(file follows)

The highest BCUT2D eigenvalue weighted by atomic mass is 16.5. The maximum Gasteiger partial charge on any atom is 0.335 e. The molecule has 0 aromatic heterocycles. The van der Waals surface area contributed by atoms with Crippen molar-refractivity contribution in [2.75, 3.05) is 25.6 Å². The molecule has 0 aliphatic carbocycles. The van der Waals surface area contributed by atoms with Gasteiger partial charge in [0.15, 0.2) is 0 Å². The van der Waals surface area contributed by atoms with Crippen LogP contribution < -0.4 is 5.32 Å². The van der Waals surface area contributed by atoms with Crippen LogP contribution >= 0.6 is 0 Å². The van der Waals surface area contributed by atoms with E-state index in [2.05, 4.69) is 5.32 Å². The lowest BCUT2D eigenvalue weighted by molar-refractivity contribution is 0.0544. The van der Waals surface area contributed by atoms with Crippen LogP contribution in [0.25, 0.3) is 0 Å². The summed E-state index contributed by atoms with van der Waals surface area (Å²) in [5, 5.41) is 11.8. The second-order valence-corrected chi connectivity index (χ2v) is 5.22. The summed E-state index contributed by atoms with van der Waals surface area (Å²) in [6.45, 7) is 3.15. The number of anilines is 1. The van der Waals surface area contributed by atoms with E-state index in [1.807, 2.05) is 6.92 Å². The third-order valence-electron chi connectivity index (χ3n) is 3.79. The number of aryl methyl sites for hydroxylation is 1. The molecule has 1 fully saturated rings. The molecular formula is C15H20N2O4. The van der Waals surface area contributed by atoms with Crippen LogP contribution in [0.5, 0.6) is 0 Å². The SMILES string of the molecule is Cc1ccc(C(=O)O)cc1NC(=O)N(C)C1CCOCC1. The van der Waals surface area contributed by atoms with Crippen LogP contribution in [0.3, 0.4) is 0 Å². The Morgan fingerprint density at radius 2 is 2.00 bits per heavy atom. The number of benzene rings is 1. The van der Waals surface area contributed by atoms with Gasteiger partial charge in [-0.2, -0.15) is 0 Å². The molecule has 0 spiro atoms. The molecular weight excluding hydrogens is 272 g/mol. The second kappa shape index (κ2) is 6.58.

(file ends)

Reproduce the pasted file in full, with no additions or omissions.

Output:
The highest BCUT2D eigenvalue weighted by atomic mass is 16.5. The maximum Gasteiger partial charge on any atom is 0.335 e. The molecule has 0 aromatic heterocycles. The van der Waals surface area contributed by atoms with Crippen molar-refractivity contribution in [2.75, 3.05) is 25.6 Å². The molecule has 0 aliphatic carbocycles. The van der Waals surface area contributed by atoms with Gasteiger partial charge in [0.15, 0.2) is 0 Å². The van der Waals surface area contributed by atoms with Crippen LogP contribution < -0.4 is 5.32 Å². The van der Waals surface area contributed by atoms with Crippen LogP contribution >= 0.6 is 0 Å². The van der Waals surface area contributed by atoms with E-state index in [2.05, 4.69) is 5.32 Å². The lowest BCUT2D eigenvalue weighted by molar-refractivity contribution is 0.0544. The van der Waals surface area contributed by atoms with Crippen LogP contribution in [0.25, 0.3) is 0 Å². The summed E-state index contributed by atoms with van der Waals surface area (Å²) in [5, 5.41) is 11.8. The second-order valence-corrected chi connectivity index (χ2v) is 5.22. The summed E-state index contributed by atoms with van der Waals surface area (Å²) in [6.45, 7) is 3.15. The number of anilines is 1. The van der Waals surface area contributed by atoms with E-state index in [1.807, 2.05) is 6.92 Å². The third-order valence-electron chi connectivity index (χ3n) is 3.79. The number of aryl methyl sites for hydroxylation is 1. The molecule has 1 fully saturated rings. The molecular formula is C15H20N2O4. The van der Waals surface area contributed by atoms with Crippen LogP contribution in [0.5, 0.6) is 0 Å². The SMILES string of the molecule is Cc1ccc(C(=O)O)cc1NC(=O)N(C)C1CCOCC1. The van der Waals surface area contributed by atoms with Crippen LogP contribution in [0.3, 0.4) is 0 Å². The Morgan fingerprint density at radius 2 is 2.00 bits per heavy atom. The number of benzene rings is 1. The van der Waals surface area contributed by atoms with Gasteiger partial charge in [-0.2, -0.15) is 0 Å². The molecule has 0 spiro atoms. The molecular weight excluding hydrogens is 272 g/mol. The second kappa shape index (κ2) is 6.58.